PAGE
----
On the Vineyard, Long-fin Squid (loligo pealei) usually start showing up sometime in April or early May. While their arrival this spring might’ve been a tad early, the real surprise has been their numbers, this may go down as the best year for squidding on Martha’s Vineyard in the past 50 years.
Because of how easy they have been to find, the popular squidding spots are extremely busy most evenings, with anglers of all ages standing elbow to elbow, hoping to fill a bucket or two with fresh calamari.
With all the buzz surrounding this extraordinary spring squid run, we decided it was time for the Hungry Native to get in on the action. The two squidding hot spots in Edgartown are Memorial Wharf and the finger piers at the bottom of Main Street. Both are easily accessible, and have some degree of artificial lighting, which squid are drawn to. While they may not look like it, squid can be voracious feeders, using their keen eyesight to track down their prey.
They are generally caught using a squid jig, a small lure with rings of upturned tines instead of hooks. The basic jigging technique is simple, cast your jig out, let it sink a bit, then gently lift your rod tip up and then bring it back down, causing your jig to rise and fall through the water. Repeat as needed. Squid generally attack the jig on the fall, grabbing it with their tentacles and (hopefully) impaling themselves on the tines.
Once snagged, they don’t put up much of a fight, but it is important to avoid slack in the line, which could give the squid a chance to free itself. When scared or injured, squid will squirt out a jet of ink, hoping to use it as a smokescreen, enabling them to flee. Because of this, when squidding it’s advisable to wear clothing that you don’t care too much about, squid ink stains are almost impossible to remove. Since the hooks are barbless, removal is easy, simply turn the jig upside down and deposit your catch in the bucket, being careful to keep errant fingers away from the squid’s beak.
To clean the squid, start by grasping the body firmly in one hand and grab the head just behind the eyes with the other.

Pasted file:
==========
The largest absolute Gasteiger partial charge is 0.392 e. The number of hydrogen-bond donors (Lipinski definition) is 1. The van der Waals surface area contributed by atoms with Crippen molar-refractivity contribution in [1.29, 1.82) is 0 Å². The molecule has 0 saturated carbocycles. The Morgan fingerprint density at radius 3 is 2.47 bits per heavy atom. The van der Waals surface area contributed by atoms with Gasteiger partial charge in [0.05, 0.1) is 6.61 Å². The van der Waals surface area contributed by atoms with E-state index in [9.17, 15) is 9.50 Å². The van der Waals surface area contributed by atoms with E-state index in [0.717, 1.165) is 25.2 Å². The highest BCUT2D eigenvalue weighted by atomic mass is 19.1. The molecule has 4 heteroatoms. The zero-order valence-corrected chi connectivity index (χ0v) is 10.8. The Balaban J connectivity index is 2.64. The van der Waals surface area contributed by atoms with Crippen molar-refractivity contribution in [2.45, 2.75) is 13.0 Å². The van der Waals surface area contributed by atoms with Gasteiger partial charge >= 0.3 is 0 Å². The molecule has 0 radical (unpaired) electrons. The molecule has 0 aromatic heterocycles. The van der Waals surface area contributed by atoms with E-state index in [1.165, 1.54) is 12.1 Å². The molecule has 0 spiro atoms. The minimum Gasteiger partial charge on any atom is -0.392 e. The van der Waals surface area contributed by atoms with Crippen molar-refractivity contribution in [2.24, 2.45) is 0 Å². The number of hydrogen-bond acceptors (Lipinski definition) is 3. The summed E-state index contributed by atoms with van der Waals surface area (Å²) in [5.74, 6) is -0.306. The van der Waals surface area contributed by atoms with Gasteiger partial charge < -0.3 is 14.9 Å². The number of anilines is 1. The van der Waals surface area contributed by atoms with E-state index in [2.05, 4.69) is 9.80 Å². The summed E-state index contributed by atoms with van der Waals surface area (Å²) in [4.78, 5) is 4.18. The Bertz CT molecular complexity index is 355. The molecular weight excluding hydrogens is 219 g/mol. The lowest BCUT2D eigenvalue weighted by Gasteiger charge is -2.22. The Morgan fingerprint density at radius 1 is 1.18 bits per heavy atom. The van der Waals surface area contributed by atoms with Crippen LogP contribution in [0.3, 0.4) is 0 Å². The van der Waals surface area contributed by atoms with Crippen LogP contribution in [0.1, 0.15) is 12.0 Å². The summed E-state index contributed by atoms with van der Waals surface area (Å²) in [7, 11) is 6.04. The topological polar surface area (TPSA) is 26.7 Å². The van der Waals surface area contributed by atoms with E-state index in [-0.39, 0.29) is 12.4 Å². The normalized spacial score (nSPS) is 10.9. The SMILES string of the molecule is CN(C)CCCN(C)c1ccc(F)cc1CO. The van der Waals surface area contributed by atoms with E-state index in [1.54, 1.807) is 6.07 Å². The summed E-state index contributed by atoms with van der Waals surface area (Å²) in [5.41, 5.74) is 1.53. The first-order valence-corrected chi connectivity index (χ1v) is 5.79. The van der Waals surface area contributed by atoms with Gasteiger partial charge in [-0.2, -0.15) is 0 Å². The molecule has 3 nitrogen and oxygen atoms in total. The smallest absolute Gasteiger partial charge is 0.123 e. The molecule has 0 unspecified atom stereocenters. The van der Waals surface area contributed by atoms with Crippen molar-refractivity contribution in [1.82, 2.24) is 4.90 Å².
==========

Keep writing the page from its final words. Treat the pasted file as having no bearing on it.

Pull apart slowly, with a slight twisting motion, and with any luck, the digestive system will be removed all at once. At this point, you can remove the ink sac if desired, and save it for use later.
Next, separate the tentacles by cutting them away from the head, again, just behind the eyes.
Inside the ring of tentacles, you will find the hard beak, which is easily removed by squeezing the base of the tentacles and popping it free.
The fins are edible, but we removed them to cook on their own, as they are much thinner than the body.
The mottled skin is very easy to remove, particularly if you’ve already removed the fins, just work a finger underneath and peel it away.
Inside their body, squid have a hard piece of cartilage, known as a cuttlebone. This long thin structure looks and feels like a piece of clear plastic and is removed by finding the tip, separating it from the flesh a bit, and then sliding it out of the body. At this point, the body and tentacles are rinsed and ready to use. The body is often cut into rings, but for this recipe, from Chris Schlesinger & John Willoughby’s “The Thrill of the Grill”, we left the bodies intact.
We coated the tentacles, fins and bodies with a tablespoon of sesame oil, added salt and freshly ground pepper and set them aside in the refrigerator. We prepared a bbq sauce, composed of 6 Tbl hoisin sauce, 6 Tbl ketchup and 2 Tbl each of soy sauce and rice wine vinegar. When grilling squid, you want an extremely hot grill, you should only be able to hold your hand about five inches above the grill grate for a second or so. The recipe called for using “one clean, washed brick covered with foil” to keep the squid bodies flat when cooking. Finding and washing a brick seemed like too much work for us, so we just used a clean, washed cast iron pan instead.
We cooked the bodies under the pan for a minute or two per side, until they picked up some good grill marks. Then, we removed the pan, brushed them with the bbq sauce and grilled them for about a minute more, turning them a couple times to caramelize the sauce evenly. The tentacles don’t require a weight, just turn them until the tips are nicely browned.
For the accompanying slaw, we shredded 1 pound of red cabbage and combined it with 1/2 a red pepper, thinly sliced and two scallions cut on the bias. The dressing, which is added right before serving, was made from freshly toasted sesame seeds, a Tbl sesame oil, 1/2 cup rice wine vinegar, a teaspoon of freshly grated ginger and salt, sugar and pepper to taste. When the bodies were done, we sliced them into 1/4 inch rings and served them with the tentacles, the dressed slaw and a bit of the hoisin-bbq sauce for dipping.
The squid was surprisingly tender, with a smoky, slightly charred exterior that matched perfectly with the rich and slightly sweet bbq sauce. The slaw was crunchy, with a bright and punchy acidity that balanced out the deeper earthy notes of the sauce. Fresh-caught squid taste worlds better than the frozen calamari rings most restaurants serve, and they’re even better when you catch them yourself.
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